None of these, however, came close to achieving the kind of success that Cruz has achieved in the 20 years since she made her film debut, aged 18, in Bigas Luna’s Jamón, Jamón. In 2007, she became the first Spanish actress ever to be nominated for an Academy Award for her performance in Pedro Almodóvar’s Volver. Then, in 2009, Cruz became the first Spanish actress to win an Oscar for her portrayal of tempestuous Maria Elena (opposite her now husband, Javier Bardem) in Woody Allen’s Vicky Cristina Barcelona. As in demand in Hollywood as she is in Europe (this year sees her star in Ridley Scott’s The Counselor and Sergio Castellitto’s Twice Born), this funny, feisty 39-year-old is at the peak of her powers.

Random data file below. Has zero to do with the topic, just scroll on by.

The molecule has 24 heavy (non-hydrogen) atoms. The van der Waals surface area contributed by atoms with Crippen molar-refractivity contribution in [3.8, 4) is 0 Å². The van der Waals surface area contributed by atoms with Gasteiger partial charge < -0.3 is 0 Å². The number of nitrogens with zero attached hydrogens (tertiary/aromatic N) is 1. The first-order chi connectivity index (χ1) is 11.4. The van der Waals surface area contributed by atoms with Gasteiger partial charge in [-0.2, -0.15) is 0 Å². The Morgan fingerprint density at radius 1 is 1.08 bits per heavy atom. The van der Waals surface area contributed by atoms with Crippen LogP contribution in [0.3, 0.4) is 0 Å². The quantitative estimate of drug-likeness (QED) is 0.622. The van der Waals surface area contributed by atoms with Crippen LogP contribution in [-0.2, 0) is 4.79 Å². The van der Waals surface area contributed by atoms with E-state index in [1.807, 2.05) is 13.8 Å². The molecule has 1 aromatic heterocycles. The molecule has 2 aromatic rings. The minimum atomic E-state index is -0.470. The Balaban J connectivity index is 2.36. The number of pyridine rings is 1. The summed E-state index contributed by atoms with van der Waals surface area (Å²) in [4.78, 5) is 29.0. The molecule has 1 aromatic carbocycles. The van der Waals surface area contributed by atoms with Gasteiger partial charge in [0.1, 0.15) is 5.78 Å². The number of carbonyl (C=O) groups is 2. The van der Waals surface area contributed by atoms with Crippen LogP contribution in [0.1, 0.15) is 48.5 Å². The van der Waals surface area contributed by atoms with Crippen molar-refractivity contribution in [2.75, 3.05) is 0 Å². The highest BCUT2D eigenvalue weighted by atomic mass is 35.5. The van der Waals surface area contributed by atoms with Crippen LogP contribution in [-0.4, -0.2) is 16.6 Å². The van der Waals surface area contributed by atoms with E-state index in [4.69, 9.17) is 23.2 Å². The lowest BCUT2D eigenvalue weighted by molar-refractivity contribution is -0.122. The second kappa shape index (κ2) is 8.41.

As a former student of ballet (she trained for nine years) with a reputation for iron-willed self-discipline, Cruz’s long list of achievements doesn’t stop there. Over the years, she and her sister have collaborated on various fashion projects (for Mango, most notably), the latest of which – the first-ever diffusion line from Agent Provocateur – is their most exciting to date. “We both love underwear,” says the woman described by Almodóvar as having “the most spectacular cleavage in cinema”. “We’re very proud of what we’ve created.” The range is sexy, stylish and affordable, and taps into Cruz’s own Castilian brand of girl power. “Where I come from, the figure of the woman – the mother especially – is strong, powerful, respected,” she says. “Her beauty is just one of her weapons.”